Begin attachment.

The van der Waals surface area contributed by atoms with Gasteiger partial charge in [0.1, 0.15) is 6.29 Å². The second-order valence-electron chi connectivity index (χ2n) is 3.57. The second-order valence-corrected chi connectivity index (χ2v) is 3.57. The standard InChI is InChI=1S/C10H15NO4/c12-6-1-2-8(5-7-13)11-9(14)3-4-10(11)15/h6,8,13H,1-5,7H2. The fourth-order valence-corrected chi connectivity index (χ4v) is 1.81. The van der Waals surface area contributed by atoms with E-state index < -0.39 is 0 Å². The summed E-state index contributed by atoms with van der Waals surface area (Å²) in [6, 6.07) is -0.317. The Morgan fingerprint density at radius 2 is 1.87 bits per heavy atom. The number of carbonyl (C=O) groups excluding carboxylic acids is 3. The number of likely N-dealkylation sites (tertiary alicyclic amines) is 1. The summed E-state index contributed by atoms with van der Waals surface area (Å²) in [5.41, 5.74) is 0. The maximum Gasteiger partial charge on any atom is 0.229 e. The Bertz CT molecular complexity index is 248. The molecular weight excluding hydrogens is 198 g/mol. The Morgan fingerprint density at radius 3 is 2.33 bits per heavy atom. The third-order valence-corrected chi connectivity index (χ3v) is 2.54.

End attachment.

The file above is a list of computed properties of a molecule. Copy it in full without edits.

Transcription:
The van der Waals surface area contributed by atoms with Gasteiger partial charge in [0.1, 0.15) is 6.29 Å². The second-order valence-electron chi connectivity index (χ2n) is 3.57. The second-order valence-corrected chi connectivity index (χ2v) is 3.57. The standard InChI is InChI=1S/C10H15NO4/c12-6-1-2-8(5-7-13)11-9(14)3-4-10(11)15/h6,8,13H,1-5,7H2. The fourth-order valence-corrected chi connectivity index (χ4v) is 1.81. The van der Waals surface area contributed by atoms with E-state index < -0.39 is 0 Å². The summed E-state index contributed by atoms with van der Waals surface area (Å²) in [6, 6.07) is -0.317. The Morgan fingerprint density at radius 2 is 1.87 bits per heavy atom. The number of carbonyl (C=O) groups excluding carboxylic acids is 3. The number of likely N-dealkylation sites (tertiary alicyclic amines) is 1. The summed E-state index contributed by atoms with van der Waals surface area (Å²) in [5.41, 5.74) is 0. The maximum Gasteiger partial charge on any atom is 0.229 e. The Bertz CT molecular complexity index is 248. The molecular weight excluding hydrogens is 198 g/mol. The Morgan fingerprint density at radius 3 is 2.33 bits per heavy atom. The third-order valence-corrected chi connectivity index (χ3v) is 2.54.